No. 578
The Counselor of the Embassy in Japan (Bond) to the Director of the Office of Northeast Asian Affairs (Young)


Dear Ken: I am writing in response to your letter of May 191 dealing with the subject of a possible loan to Japan. The problem has received the careful consideration of officers in both the Political and Economic Divisions, and the observations which follow represent their combined judgment. This letter has been seen by Ambassador Murphy and has his approval.


For many months the Prime Minister has urgently sought a substantial loan from the United States; he has discussed the matter with Mr. Dodge, Ambassador Dulles, General Marquat, and Ambassador Murphy. The figure given to General Marquat for power development and roads amounted to nearly $1,500,000,000. The Prime Minister appears to be motivated chiefly by political considerations, particularly a desire to demonstrate that the United States is willing to continue its support of the Japanese economy. It is possible also that he believes an unrestricted loan could be utilized advantageously through judicious distribution in a campaign year.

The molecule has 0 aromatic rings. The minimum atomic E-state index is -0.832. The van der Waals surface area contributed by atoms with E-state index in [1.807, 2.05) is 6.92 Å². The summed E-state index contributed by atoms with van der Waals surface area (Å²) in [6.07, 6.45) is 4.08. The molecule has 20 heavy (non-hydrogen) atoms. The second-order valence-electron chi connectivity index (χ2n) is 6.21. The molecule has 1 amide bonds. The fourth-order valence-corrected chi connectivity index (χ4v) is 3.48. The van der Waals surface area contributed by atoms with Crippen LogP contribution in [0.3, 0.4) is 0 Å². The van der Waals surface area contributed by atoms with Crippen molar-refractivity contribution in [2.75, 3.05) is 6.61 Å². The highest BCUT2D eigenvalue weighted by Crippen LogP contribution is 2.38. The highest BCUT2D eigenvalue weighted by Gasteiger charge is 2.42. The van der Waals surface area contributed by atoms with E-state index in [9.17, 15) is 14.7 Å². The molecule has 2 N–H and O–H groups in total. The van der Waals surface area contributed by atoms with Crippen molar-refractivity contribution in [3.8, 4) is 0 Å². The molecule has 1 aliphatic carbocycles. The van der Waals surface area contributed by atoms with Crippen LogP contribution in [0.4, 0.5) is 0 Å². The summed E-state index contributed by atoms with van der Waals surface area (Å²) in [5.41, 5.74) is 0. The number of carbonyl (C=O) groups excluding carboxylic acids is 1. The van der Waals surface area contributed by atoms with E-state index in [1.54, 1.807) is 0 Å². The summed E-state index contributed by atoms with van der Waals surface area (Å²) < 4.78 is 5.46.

More recently the Minister of Finance in separate conversations with Ambassador Murphy and the Economic Counselor proposed a line of credit of $100 million and indicated a willingness to engage that such a line of credit would not be utilized until the dollar reserves of Japan declined to less than $500 million. The Minister of Finance indicated that a line of credit of the magnitude proposed would be adequate to demonstrate United States support of Japan and would be of material assistance to the Liberal Party in the political campaign anticipated this fall. He stated his awareness of the larger request made by the Prime Minister but implied that the latter would find the more modest proposal acceptable. The Prime Minister has apparently instructed Ministers Okazaki and Ikeda and Ambassadors Araki and Tsushima to press for the extension of such a line of credit.